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I am lamenting the loss of 4 excellent Central and Eastern Washington State Parks. Many of you know that Lyons Ferry, Central Ferry, Crow Butte and Chief Timothy have all been shut down as a result of budget cuts. Their loss is particularly painful this time of year when you just need to get away and see the sunshine for a change. I have probably spent about 50 nights at Crow Butte over the years as I drove up and down the Columbia from Vancouver to the east side and back. Many times while living in Vanc. and just being so sick of rain we would hook up our rig and drive the 165 miles upriver to the Butte. Upon arriving we would open the doors and smell that soft warm sweet desert air and rejoice in the
sunshine. In summer it was just an oasis. Driving downriver in 100 deg. heat you could stop in there and it seemed like it was 20 deg cooler because of the shade canopy. I first visited the Butte when I was as tall as the trees there and have watched the place fill in over a couple of decades. The walk to the top presented a stunning view in all directions and usually provided a view of the resident deer herd that inhabited the island. On the river side of the island erosion created by the historical floods is still evident and the sandy beach there was no doubt created by a huge back eddy when those floods raged. Almost everytime I camped there I parked between the two red signs that said: "RATTLESNAKE AREA!", I seldom had neighbors except during the busiest times.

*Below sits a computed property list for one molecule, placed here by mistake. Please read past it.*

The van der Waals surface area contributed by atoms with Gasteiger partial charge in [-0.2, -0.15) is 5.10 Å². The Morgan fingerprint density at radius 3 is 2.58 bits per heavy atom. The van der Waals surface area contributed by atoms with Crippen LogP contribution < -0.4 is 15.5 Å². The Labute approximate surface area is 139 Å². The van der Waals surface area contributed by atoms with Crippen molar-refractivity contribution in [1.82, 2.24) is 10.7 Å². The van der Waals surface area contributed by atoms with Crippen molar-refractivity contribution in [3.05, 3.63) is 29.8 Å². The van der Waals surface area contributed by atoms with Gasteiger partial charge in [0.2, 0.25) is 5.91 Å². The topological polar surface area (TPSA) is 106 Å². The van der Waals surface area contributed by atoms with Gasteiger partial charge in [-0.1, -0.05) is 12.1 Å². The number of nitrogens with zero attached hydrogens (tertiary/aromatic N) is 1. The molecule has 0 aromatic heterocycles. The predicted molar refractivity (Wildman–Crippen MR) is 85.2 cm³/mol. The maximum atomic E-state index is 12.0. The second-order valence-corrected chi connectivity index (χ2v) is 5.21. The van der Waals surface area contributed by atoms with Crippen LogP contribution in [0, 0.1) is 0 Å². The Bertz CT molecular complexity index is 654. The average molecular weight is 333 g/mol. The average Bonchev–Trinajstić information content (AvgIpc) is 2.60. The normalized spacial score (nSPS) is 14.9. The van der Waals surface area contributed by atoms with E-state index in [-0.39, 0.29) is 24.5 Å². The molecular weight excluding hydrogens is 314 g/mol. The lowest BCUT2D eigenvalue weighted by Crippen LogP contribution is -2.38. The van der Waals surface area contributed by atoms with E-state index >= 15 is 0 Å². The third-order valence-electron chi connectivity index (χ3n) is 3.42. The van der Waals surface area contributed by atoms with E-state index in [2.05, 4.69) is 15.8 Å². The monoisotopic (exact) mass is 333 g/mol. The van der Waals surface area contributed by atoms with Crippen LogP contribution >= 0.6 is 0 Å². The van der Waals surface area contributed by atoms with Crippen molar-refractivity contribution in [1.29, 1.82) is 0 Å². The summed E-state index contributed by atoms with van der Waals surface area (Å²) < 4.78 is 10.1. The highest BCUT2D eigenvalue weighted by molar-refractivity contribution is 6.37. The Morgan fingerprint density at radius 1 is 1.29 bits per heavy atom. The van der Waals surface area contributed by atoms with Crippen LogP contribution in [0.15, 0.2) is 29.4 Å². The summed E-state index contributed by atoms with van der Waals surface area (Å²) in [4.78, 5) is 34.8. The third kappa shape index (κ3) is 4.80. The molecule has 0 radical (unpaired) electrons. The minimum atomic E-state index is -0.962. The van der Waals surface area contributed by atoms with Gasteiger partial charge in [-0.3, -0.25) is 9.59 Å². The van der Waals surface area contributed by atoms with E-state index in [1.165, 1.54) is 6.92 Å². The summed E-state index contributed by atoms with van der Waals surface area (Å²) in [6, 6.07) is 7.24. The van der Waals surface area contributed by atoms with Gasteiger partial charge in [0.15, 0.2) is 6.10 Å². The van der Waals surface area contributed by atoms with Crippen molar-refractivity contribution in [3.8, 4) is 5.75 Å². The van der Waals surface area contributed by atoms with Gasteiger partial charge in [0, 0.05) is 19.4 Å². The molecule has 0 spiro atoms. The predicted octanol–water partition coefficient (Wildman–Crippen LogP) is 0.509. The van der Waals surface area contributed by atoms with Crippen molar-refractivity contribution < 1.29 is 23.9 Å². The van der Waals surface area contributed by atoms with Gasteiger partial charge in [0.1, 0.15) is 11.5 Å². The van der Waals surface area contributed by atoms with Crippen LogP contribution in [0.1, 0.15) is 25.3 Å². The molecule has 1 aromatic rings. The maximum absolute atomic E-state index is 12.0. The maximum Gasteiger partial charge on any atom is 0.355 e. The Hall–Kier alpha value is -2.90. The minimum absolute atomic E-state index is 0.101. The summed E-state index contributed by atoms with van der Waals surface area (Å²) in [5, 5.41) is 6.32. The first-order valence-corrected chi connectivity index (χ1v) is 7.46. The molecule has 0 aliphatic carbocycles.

Crappie fishing from the dock in the lagoon was just legendary. The biggest crappie I have ever seen I caught there on a 1/64 oz micro jig and 2# Stren line-an 18" monster that looked more like a sofa pillow than a fish. At times I would stop there on the way east not to camp but to just get out of the truck for an hour and fish. Locals would sometimes be fishing there with bobbers as big as 200 watt light bulbs and a night crawler as big as a garter snake and have no fish to show for their efforts. I would show up and immediately start catching huge crappie all much to their amazement. Then I would hand out crappie jigs and explain that crappie bite very softly and 18# test line probably wasn't the hot ticket. Some caught on and started catching fish right away. "Teach a man to catch a fish....." well, you know. One day a family of four was fishing there including a little boy about 7 years old. They had caught essentially nothing and I had about a dozen BIG crappies so I strung up my fish and gave them to that kid as they were leaving. He had a smile as wide as the Columbia as he staggered up the ramp under the weight of those fish.
Central Ferry was a joy in the spring. Often windy but usually sunny and not very crowded in the off season. And dark at night, you could use a telescope there with little interference from ambiant light and the sky would just be magnificent. The lagoon had big bass in it in the spring and they would take a wolly bugger. Here too the dock produced enormous crappie up to 16". Early in the morning before the sun hit the water the fishing was outstanding and again just as it was getting too dark to see the big fish got active again. We parked there one time in our modest little 5th wheel and after we got settled in a yuppie couple pulled in next to us in an enormous motor home towing a brand new Jeep SUV. They unhooked the Jeep and parked it and then the guy got out a broom and carefully swept the entire parking area before he would pull the motorhome in! With that done he rolled out the carpet, put up the awning, unfolded the lawn chairs and set up the satelite receiver. Then they both went inside and didn't even open the door for a day and a half when they came out, packed everything up and drove away. Ahh, the great outdoors!! I think whatever they left home to get away from they probably brought with them.